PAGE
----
Irish expert at helm of new European Guidelines on treatment of heart attacks
The European Society of Cardiology (ESC) has published new cardiology guidelines on acute coronary syndromes. The expert-led taskforce delivering the guidelines was chaired by Irish heart health expert, Professor Robert Byrne, Director of Cardiology at Mater Private Network and Professor of Cardiovascular Research at RCSI University of Medicine and Health Sciences.
Heart disease is the number one cause of death in women and men in Ireland. Put simply, the heart requires a constant supply of blood to function normally. If blood flow is impeded in an artery supplying the cardiac muscle, this is known to medical professionals as acute coronary syndrome.
Acute coronary syndrome (ACS) is a key focus area of the new guidelines, which provide detailed advice on treatment and are accessible online here. The guidelines will be instrumental in paving the way for doctors across Europe as they seek to improve patient care in the field of heart health, and in particular, the management of unstable angina and other related conditions.
Speaking from the European Society of Cardiology Congress in Amsterdam, Prof. Robert Byrne of Mater Private Network and RCSI University of Medicine and Health Sciences, commented:
“The new guidelines highlight that time is critical to effective treatment and so, chest pain that lasts for more than 15 minutes and/or recurs within one hour should be taken very seriously. Other symptoms of cardiac distress include sweating, pain in the shoulder or arm, and indigestion. We recommend that anyone experiencing these symptoms contact emergency medical services immediately, day or night.
“Studies suggest that women go underdiagnosed for heart problems and thus we hope these guidelines will serve as call to action to healthcare professionals to ensure female patients receive evidence-based care at all times and remain alert to the symptoms when treating women.”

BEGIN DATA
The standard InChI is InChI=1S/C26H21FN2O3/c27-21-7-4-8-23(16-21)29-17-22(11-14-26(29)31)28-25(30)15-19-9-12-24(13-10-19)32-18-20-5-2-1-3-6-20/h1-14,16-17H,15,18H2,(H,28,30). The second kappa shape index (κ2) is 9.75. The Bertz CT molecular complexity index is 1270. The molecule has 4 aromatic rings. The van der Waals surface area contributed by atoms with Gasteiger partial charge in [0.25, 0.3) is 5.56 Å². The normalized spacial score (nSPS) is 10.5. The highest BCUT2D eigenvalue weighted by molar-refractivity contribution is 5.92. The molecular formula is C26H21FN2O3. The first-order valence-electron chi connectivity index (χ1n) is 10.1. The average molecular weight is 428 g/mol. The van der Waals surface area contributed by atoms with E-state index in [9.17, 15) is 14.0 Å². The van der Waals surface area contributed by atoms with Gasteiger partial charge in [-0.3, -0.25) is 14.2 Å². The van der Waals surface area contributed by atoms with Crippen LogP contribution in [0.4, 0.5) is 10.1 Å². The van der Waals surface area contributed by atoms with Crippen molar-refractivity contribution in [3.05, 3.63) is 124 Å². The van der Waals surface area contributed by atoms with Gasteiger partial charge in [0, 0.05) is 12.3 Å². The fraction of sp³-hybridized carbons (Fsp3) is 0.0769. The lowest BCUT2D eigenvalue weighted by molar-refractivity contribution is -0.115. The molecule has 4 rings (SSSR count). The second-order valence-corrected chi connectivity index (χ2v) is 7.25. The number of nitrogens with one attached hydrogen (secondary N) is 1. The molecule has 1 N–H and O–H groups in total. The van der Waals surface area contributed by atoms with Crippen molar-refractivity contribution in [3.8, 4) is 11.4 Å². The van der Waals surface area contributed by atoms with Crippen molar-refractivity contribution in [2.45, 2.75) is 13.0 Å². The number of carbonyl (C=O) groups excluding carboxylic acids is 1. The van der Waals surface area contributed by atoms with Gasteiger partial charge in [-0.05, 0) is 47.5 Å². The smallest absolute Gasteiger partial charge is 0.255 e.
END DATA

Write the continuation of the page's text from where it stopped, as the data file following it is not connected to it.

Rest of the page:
He continued: “Heart disease is the number one cause of death in women and men globally and as national leaders in cardiovascular care in Ireland, the team at Mater Private and RCSI University are passionate about propelling the field forward to streamline patient care to drive better outcomes for patients.”
Six key takeaways from the report include:
- Time is critical for treatment: anyone experiencing chest pain lasting more than 15 minutes or recurring within one hour, along with other symptoms such as sweating, shoulder/arm pain, or indigestion, should call emergency services immediately.
- Women are also at risk: it is a common misconception that acute coronary syndromes primarily affect men. Women are also at risk and should seek immediate medical help if they have symptoms. Knowing this, the report states that healthcare providers must make a concerted effort to ensure that women receive evidence-based care.
- Acute coronary syndrome is a spectrum of conditions: severity of ACS ranges from unstable angina (no irreversible heart damage) to various levels of myocardial infarction (heart attack), which can involve irreversible heart muscle damage. Despite this, management of conditions follows the same principals in each.
- Long-term management: after an ACS event, continuing care is critical. This is because patients are at increased risk of a repeat event. Medication and the adoption of proactive lifestyle changes such as diet, exercise, smoking cessation, and limiting alcohol will be a factor in preventing future events.
- Acute coronary syndrome and cancer: patients with cancer have a higher risk of ACS and the guidelines include new recommendations for their management. This may involve balancing heart health and cancer treatments, including potentially interrupting cancer therapy if it is contributing to ACS.
- Patient perspectives are vital: healthcare professionals are encouraged to respect and incorporate patients' preferences, needs, and values in clinical decisions. Patients should be informed about risks and options and be included in decision-making as much as their condition allows.
The European Society of Cardiology Congress 2023 is the world’s largest gathering of cardiovascular professionals and is taking place between 25 to 28 August 2023 in Amsterdam, Netherlands.
The ESC Guidelines for the management of acute coronary syndromes have been published in the European Heart Journal and are available online here.
With cardiology centres in both Dublin and Cork, Mater Private Network is Ireland’s leading provider in cardiovascular care offering a complete range of heart and vein-related services, provided by some of the most renowned specialist cardiologists in the world.